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Let public know of virus hotspots

Let public know of virus hotspots

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Thank you for the wonderful article "Why won’t counties report workplace COVID-19 outbreaks to the public?" (Sept. 2)

This is a very significant problem in our community, as well. As a senior care advocate, I received phone calls from a family member who needs information on what senior care facilities are reporting COVID-19, and whether these congregate facilities are "safe." I also provide some services to people recently discharged from nursing homes and believe my own personal health can be endangered by not knowing that the person I am picking up from a nursing home, or has been recently sent home, has been exposed to COVID-19, or other infectious diseases.

This is a public health issue, and we are in the midst of a pandemic. Protecting the identity of the businesses experiencing hotspots puts many other people at risk.

What is most significant is that this is a personal policy decision made by our political community. Protecting business information is not a law, nor an obligation. Los Angeles County, for example, is totally transparent and makes this information available to the public. I am most distressed that some of our local assisted livings and board and care homes are not transparent with this information.

The industry providing services to older adults must set their "business first" mindset aside and take a look at the reality that this population is most at risk and it is a "public right to know" issue for those of us in the world of eldercare. I had one daughter tell me that after she signed the paperwork admitting her dad to a nursing home for hospice care, was told that staff members had "just" been found COVID-19 positive and she might never see her dad again.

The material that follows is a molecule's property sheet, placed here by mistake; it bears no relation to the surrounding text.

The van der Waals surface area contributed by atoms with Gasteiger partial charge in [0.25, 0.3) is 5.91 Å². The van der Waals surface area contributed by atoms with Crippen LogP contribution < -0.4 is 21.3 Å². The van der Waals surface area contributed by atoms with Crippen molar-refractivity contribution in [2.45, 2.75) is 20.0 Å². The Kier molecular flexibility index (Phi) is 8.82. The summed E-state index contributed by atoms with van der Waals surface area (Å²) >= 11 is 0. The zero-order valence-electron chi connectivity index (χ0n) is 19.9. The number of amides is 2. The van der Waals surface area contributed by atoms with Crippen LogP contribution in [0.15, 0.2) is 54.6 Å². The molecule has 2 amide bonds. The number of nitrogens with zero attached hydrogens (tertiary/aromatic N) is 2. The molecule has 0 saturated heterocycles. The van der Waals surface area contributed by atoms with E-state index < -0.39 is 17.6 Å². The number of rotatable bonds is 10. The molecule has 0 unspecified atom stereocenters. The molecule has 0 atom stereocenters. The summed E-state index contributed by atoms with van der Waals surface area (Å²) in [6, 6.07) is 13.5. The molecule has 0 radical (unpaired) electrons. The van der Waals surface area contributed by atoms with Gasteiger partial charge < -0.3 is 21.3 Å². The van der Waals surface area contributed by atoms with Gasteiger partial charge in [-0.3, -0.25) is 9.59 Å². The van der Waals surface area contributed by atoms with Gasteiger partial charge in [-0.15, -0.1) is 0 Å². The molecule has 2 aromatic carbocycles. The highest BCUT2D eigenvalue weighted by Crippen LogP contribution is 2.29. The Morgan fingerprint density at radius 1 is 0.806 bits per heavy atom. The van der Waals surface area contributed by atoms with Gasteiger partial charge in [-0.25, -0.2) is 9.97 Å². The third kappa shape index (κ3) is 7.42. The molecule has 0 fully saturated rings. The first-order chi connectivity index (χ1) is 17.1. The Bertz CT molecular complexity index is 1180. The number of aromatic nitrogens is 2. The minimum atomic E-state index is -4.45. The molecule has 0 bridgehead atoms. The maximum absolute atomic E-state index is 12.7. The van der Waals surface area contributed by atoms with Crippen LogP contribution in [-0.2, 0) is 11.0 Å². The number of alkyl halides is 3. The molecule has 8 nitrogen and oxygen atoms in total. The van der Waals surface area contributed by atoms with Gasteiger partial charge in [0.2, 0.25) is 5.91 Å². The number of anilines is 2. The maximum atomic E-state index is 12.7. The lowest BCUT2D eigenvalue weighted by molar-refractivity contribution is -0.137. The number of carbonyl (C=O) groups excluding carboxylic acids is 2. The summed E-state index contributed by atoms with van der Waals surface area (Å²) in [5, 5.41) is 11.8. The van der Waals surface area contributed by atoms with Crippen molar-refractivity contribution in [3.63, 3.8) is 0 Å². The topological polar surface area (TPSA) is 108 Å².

With COVID-19. there is a risk of never seeing or touching a loved one in a nursing home, assisted living, or board and care home, again.

People have a right to know this upfront. We all have personal rights to make other decisions for our loved ones. I know that even a Norovirus outbreak can close down a facility for a month or so. It's often happened in our community, and we are greeted with a "No Admittance" sign on the door.

I expect COVID-19 will be around for a very long time, and as we adjust to this reality, we also need to become reasonable with increased transparency and honesty about outbreaks. I would rather know that a facility had an outbreak, controlled it, and everyone is back to normal than these facts being hidden behind closed doors. It would actually make me trust them more in the care of my loved one. Trust is an issue, and transparency is the answer.

As a California Senior Senator representing Napa and Solano counties, I am introducing a proposal to the Legislature specifically asking for increased transparency from our senior care providers. The public must be heard on this issue.

Yvonne Baginski

Napa

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